The railway carrier Leo Express will expand its lawsuit against České dráhy for their alleged application of predatory pricing, and will demand more than a billion crowns from the state-owned company as compensation for damages. This is more than double what the originally private company asked for by railways. Leo Express spokesman Emil Sedlařík informed about it today. RegioJet is also demanding compensation for damage in the hundreds of millions of crowns.
Leo Express thus responds to the preliminary conclusion of the European Commission from last week, according to which Czech Railways violates antitrust rules by charging prices below the level of costs. According to the railway commission, they applied them mainly on the line between Prague and Ostrava.
If ČD is unable to defend its progress in the competitive struggle, it faces a fine of up to ten percent of its annual turnover. According to the company’s annual report, this would mean about four billion crowns last year.
In response, the state carrier stated that the statement of objections was not a decision that would bindingly state that ČD had made a mistake and was obliged to pay a fine. The company also stated that it was not aware of the illegality of its conduct, which is to be confirmed by its evidence. The Board of Directors will now discuss the next steps.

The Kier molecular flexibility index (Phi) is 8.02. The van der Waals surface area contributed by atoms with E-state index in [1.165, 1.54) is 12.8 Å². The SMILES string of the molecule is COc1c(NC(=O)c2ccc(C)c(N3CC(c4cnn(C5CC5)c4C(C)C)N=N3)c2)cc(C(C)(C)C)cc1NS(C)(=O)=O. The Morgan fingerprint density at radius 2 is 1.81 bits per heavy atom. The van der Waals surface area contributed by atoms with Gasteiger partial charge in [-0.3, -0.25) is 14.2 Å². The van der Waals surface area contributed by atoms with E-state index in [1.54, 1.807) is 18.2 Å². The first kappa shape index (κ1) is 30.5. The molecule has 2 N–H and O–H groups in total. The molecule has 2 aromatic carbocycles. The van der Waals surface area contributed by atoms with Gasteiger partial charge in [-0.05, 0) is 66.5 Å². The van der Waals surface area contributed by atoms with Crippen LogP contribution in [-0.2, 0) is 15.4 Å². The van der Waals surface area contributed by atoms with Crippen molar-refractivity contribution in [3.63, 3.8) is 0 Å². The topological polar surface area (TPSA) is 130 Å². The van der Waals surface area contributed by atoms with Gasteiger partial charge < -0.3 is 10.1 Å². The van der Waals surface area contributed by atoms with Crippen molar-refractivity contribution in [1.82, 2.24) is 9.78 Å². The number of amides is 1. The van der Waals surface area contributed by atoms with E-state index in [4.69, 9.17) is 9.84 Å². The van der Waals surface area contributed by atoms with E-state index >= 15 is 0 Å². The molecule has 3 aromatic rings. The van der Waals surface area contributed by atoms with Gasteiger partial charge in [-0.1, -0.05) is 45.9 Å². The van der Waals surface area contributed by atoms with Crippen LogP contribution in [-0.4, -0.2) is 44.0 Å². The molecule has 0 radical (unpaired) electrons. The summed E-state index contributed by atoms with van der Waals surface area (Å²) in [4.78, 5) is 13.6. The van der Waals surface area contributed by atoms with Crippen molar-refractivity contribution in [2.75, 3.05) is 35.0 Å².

According to Leo Express, the EC’s statement is key to the decision-making of domestic courts. The Commission provisionally stated that the tracks applied predatory pricing from 2011 to 2019. Leo Express has therefore now extended its action to another period. Instead of the original 468 million crowns, it will now demand at least 1.05 billion crowns on the tracks.
Another carrier that has criticized the railways for their prices is RegioJet. According to spokesman Aleš Ondrůj, he suffered damage of over 700 million crowns due to price pressure, and further losses were to stem from the distrust of banks due to the situation on the railway. “Currently, the company is not planning any new steps yet, according to Ondrůj, it will wait for the final decision of the EC.
The Commission opened an investigation in 2016 when RegioJet and Leo Express complained about prices allegedly intended to eliminate competition. In 2011 and 2012, they started offering their services on the backbone line between Prague and Ostrava, where at that time Czech Railways reduced the prices of its tickets below the level of costs. The railways have now been given a space to comment from the commission, and its representatives can examine the documents in the proceedings or request a hearing in Brussels.